In the second coming of Christ, Jesus returns as a triumphant warrior king. As he returns to achieve final victory, the name scribed on his body is “King of kings and Lord of lords” (Rev 19:16). At last, he places all his enemies under his feet as he launches a new creation kingdom that fully reflects his righteous reign. He completes the conquest that began with his birth.
So for us the kingdom of God is hear and yet not quite hear, what does that mean, well it is as much hear as we make it hear, God chooses to us to bring His Kingdom and not surprisingly His Kingdom is important to Him, if the kingdom of God was central to Jesus’ life and ministry, then it must remain crucial to our life and theology today.
So what would that world look like, is it possible. Is it possible in some way Alan Scott who was the minister in charge of the Vineyard Church Coleraine, Northern Ireland who I mentioned last week said this in his book Scattered Servants, God servants should release peace into our city’s, he says ‘God desires that our cities be centres of peace? In fact, Jesus says in Matthew 10 “Whatever city or town you enter…. Let your peace come upon it.” So, is it possible for a church a group of people to bring peace to a city to an area?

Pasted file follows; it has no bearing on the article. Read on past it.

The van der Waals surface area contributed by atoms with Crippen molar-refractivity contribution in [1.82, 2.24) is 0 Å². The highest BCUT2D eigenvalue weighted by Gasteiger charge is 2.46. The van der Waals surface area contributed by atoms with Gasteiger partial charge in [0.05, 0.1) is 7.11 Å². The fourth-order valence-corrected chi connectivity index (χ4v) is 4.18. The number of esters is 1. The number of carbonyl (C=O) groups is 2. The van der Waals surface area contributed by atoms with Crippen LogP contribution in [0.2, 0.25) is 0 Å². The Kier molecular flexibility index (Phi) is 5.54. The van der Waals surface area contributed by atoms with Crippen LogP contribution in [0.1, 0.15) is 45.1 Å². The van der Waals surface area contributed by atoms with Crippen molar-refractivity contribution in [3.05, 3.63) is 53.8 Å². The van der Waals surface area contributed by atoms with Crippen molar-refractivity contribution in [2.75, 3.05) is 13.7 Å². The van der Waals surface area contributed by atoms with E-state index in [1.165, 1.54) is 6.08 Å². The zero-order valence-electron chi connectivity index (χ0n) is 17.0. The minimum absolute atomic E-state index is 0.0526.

Scott goes on to say this, ‘Parades are one of the areas of significant tension in Northern Ireland and in our community of Coleraine, historically this single issue has torn at the heart of the community in the city. Frequently they create division and escalate violence in the city. A stronger police presence often inflames the situation, and yet there must be a police presence to ensure order. This particular year, the police wanted to partner with voluntary agencies that might be able to help. So, Scott says they invited our church to attend the parade. We inquired he said what they would like us to do they responded, “When you show up, it changes the atmosphere.”
Can you imagine when Christian people show up the atmosphere changes, we all, who know and love God the Farther, God the Son and God the Holy Spirit, can change the atmosphere, in our street in our borough, in our city. We can bring about a peaceable Kingdom, the Kingdom of God lays within each one of us.
The wolf almost us living with that person who would not say boo to a goose, that person who carries a knife helping an old person across the street, God is saying follow your God and King Jesus and this can happen and when God’s people really sign up to this as they have in Coleraine things change and, God moves mountains.
God loves each one of us and wants the best for us, we have to engage with that and believe that in His love God wants to us to help Him achieve His Kingdom hear on earth. Amen